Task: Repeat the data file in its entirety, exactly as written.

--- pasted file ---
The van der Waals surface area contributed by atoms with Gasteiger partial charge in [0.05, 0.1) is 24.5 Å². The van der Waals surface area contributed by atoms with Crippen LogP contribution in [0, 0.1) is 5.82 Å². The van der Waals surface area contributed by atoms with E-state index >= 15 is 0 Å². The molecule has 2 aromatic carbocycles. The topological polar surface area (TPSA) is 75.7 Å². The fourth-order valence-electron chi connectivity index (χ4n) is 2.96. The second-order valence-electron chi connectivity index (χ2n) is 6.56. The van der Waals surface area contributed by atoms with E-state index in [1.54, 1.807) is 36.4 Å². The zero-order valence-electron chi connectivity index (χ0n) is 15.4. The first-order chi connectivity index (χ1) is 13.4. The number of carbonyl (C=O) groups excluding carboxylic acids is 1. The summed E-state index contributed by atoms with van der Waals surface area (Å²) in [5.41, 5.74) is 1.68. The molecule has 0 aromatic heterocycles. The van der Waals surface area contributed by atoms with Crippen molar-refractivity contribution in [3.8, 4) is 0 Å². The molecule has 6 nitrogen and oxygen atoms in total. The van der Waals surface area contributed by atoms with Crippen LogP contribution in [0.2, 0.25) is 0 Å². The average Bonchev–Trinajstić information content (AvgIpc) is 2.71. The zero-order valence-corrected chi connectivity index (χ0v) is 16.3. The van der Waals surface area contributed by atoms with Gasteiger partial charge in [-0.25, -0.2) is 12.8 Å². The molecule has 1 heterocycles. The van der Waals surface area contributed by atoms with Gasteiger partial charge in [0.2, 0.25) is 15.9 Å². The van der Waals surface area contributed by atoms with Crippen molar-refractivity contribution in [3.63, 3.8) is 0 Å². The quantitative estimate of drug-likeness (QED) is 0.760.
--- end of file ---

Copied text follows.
The van der Waals surface area contributed by atoms with Gasteiger partial charge in [0.05, 0.1) is 24.5 Å². The van der Waals surface area contributed by atoms with Crippen LogP contribution in [0, 0.1) is 5.82 Å². The van der Waals surface area contributed by atoms with E-state index >= 15 is 0 Å². The molecule has 2 aromatic carbocycles. The topological polar surface area (TPSA) is 75.7 Å². The fourth-order valence-electron chi connectivity index (χ4n) is 2.96. The second-order valence-electron chi connectivity index (χ2n) is 6.56. The van der Waals surface area contributed by atoms with E-state index in [1.54, 1.807) is 36.4 Å². The zero-order valence-electron chi connectivity index (χ0n) is 15.4. The first-order chi connectivity index (χ1) is 13.4. The number of carbonyl (C=O) groups excluding carboxylic acids is 1. The summed E-state index contributed by atoms with van der Waals surface area (Å²) in [5.41, 5.74) is 1.68. The molecule has 0 aromatic heterocycles. The van der Waals surface area contributed by atoms with Crippen molar-refractivity contribution in [3.8, 4) is 0 Å². The molecule has 6 nitrogen and oxygen atoms in total. The van der Waals surface area contributed by atoms with Crippen LogP contribution in [0.2, 0.25) is 0 Å². The average Bonchev–Trinajstić information content (AvgIpc) is 2.71. The zero-order valence-corrected chi connectivity index (χ0v) is 16.3. The van der Waals surface area contributed by atoms with Gasteiger partial charge in [-0.25, -0.2) is 12.8 Å². The molecule has 1 heterocycles. The van der Waals surface area contributed by atoms with Gasteiger partial charge in [0.2, 0.25) is 15.9 Å². The van der Waals surface area contributed by atoms with Crippen molar-refractivity contribution in [3.63, 3.8) is 0 Å². The quantitative estimate of drug-likeness (QED) is 0.760.